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Not so typical
gemmastar26 April 2006
Warning: Spoilers
Jean Harlow and Clark Gable do share chemistry. You can check it in any of the films they were together, but in this one it is so subtle and exquisite... From here on, it contains definitely spoilers: I've read that this is the typical story with a typical happy ending. I don't agree with that, in fact I strongly disagree. It is obvious that the secretary is attracted to the boss, just look at her staring at him in his bedroom, and she doesn't seem so drunk as he is. It is a story of sacrifice, a story about a non confident wife, an immature husband and a good girl who prefers to end up attached to one boy of her kind who doesn't want her to work and prefers her at home having lots of babies. Where is the happy ending???
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Top talents vs. an unsurprising script...
moonspinner5519 April 2008
Clark Gable gives a giddy, frisky performance as a happily-married magazine magnate in New York City who works closely but professionally with efficient though somewhat demure secretary Jean Harlow; his wife (Myrna Loy) and her fiancée (James Stewart) misconstrue the business-only relationship as something more vital, and pretty soon a subtle attraction does develop between the two workaholics during a conference trip in Havana. Carefully elongated from a women's magazine short story, the screenplay here hits on some issues regarding even satisfying marriages which are still relevant today (mostly that gossip breeds mistrust, and it can come from all corners); still, it doesn't give Gable much to do except talk fast at the office and kiss Myrna in doorways. Loy suffers rather ridiculously (after discovering her hubby took his secretary along to Havana--she thinks in place of her--Loy refuses his calls and starts dressing like a widow!), but Gable obviously enjoyed working with her. Odd to find Harlow so low-keyed (her performance is really the only surprising thing the picture offers), but a Harlow without fizz is rather like a soda gone flat--tolerable, but disconcerting. **1/2 from ****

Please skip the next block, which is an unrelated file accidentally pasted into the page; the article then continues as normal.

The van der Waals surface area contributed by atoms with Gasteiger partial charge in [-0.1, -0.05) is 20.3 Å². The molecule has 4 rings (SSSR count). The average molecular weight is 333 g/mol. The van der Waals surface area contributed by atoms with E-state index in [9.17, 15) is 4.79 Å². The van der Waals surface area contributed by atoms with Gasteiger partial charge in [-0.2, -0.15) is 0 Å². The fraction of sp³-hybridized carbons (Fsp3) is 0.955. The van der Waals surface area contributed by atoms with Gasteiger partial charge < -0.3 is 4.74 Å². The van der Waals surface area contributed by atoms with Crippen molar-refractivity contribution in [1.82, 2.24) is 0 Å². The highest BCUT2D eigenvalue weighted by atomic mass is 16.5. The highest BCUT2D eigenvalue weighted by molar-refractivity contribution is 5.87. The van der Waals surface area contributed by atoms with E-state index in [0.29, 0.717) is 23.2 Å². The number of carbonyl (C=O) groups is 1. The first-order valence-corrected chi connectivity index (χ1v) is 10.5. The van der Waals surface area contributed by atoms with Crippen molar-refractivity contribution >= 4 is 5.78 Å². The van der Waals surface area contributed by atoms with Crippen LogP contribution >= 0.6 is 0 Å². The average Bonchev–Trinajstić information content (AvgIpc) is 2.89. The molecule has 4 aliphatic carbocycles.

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Not a classic, but entertaining!
Matti-Man24 May 2006
Like many other reviewers here, I saw WIFE VS SECRETARY on TCM (UK) and thought it was a pleasantly diverting 83 minutes (running times are shorter on PAL). I've never been much of a fan of Jean Harlow, but I can see that she laid the groundwork for the platinum blondes that would follow her. Gable is great in the kind of role he excelled at, this one sandwiched between star-making turns in MUTINY ON THE BOUNTY and SAN FRANCISCO and just three years before the glorious GONE WITH THE WIND. Jimmy Stewart doesn't have much to do as Harlow's troglodyte boyfriend ("Me work, you have babies!") and, honestly, any of MGM's contract actors could have handled the part as well. Hard to believe that Stewart was himself just a couple of years away from beginning his star run in Capra movies like YOU CAN'T TAKE IT WITH YOU (1938).

But for me, the star of this is Myrna Loy. Already Hollywood royalty when she made this, mostly due to her winning turn in THE THIN MAN (1934), I thought her best performance of this era was her lip-smacking portrayal of Fah Lo See, Fu Manchu's completely amoral daughter, in MASK OF FU MANCHU (1932). Watch the subtlety of her expressions as she first dismisses, the considers, then believes that her husband is dallying with his pretty but brash secretary. It's this sensitive portrayal that makes WIFE VS SECRETARY a cut above the standard MGM melodramas it was surrounded by ...
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Darned Good Film
DKosty12320 May 2017
Warning: Spoilers
This is one of Myrna Loy's better roles as a wife who listens to her mother-in-law and begins to suspect her husband- Clark Gable- is having an affair with his secretary-Jean Harlow. This story holds up pretty well for a film of this vintage.

What is interesting is towards the end of the film both Loy and Harlow have some of the saddest frowns I have ever seen on actresses in a movie. I almost wonder if they had to suck on a lemon before doing these scenes as the pucker looks so sad. Still, Loy who would really take off in the Thin Man Series is a perfectionist in this one- making Gable redo a kissing scene several times to make sure they got it right.